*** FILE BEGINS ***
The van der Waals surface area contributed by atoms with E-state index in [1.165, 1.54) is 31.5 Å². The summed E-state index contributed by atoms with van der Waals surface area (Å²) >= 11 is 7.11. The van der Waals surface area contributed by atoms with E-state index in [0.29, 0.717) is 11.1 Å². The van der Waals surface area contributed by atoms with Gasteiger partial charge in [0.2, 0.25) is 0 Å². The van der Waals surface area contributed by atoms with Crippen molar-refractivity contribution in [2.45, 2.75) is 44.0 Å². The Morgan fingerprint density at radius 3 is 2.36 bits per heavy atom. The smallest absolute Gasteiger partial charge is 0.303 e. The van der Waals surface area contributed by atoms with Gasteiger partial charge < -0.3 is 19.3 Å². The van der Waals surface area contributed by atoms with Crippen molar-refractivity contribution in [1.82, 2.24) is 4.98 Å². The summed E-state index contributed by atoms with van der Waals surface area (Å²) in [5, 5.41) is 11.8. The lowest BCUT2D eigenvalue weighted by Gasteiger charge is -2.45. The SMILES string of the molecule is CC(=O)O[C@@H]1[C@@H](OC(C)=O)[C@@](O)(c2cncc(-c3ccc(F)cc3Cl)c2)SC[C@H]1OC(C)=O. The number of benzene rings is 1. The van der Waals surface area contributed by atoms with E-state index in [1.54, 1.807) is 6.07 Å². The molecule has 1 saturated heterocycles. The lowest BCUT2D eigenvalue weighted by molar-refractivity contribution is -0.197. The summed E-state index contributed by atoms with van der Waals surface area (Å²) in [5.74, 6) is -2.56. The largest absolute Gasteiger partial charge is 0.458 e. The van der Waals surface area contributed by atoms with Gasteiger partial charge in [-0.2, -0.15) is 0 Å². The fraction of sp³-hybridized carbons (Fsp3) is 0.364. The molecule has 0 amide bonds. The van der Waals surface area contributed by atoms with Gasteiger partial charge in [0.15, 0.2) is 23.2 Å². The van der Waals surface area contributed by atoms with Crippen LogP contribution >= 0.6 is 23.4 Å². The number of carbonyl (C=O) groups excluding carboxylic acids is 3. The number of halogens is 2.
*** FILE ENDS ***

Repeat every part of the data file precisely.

The van der Waals surface area contributed by atoms with E-state index in [1.165, 1.54) is 31.5 Å². The summed E-state index contributed by atoms with van der Waals surface area (Å²) >= 11 is 7.11. The van der Waals surface area contributed by atoms with E-state index in [0.29, 0.717) is 11.1 Å². The van der Waals surface area contributed by atoms with Gasteiger partial charge in [0.2, 0.25) is 0 Å². The van der Waals surface area contributed by atoms with Crippen molar-refractivity contribution in [2.45, 2.75) is 44.0 Å². The Morgan fingerprint density at radius 3 is 2.36 bits per heavy atom. The smallest absolute Gasteiger partial charge is 0.303 e. The van der Waals surface area contributed by atoms with Gasteiger partial charge < -0.3 is 19.3 Å². The van der Waals surface area contributed by atoms with Crippen molar-refractivity contribution in [1.82, 2.24) is 4.98 Å². The summed E-state index contributed by atoms with van der Waals surface area (Å²) in [5, 5.41) is 11.8. The lowest BCUT2D eigenvalue weighted by Gasteiger charge is -2.45. The SMILES string of the molecule is CC(=O)O[C@@H]1[C@@H](OC(C)=O)[C@@](O)(c2cncc(-c3ccc(F)cc3Cl)c2)SC[C@H]1OC(C)=O. The number of benzene rings is 1. The van der Waals surface area contributed by atoms with E-state index in [1.54, 1.807) is 6.07 Å². The molecule has 1 saturated heterocycles. The lowest BCUT2D eigenvalue weighted by molar-refractivity contribution is -0.197. The summed E-state index contributed by atoms with van der Waals surface area (Å²) in [5.74, 6) is -2.56. The largest absolute Gasteiger partial charge is 0.458 e. The van der Waals surface area contributed by atoms with Gasteiger partial charge in [-0.2, -0.15) is 0 Å². The fraction of sp³-hybridized carbons (Fsp3) is 0.364. The molecule has 0 amide bonds. The van der Waals surface area contributed by atoms with Gasteiger partial charge in [0.15, 0.2) is 23.2 Å². The van der Waals surface area contributed by atoms with Crippen LogP contribution >= 0.6 is 23.4 Å². The number of carbonyl (C=O) groups excluding carboxylic acids is 3. The number of halogens is 2.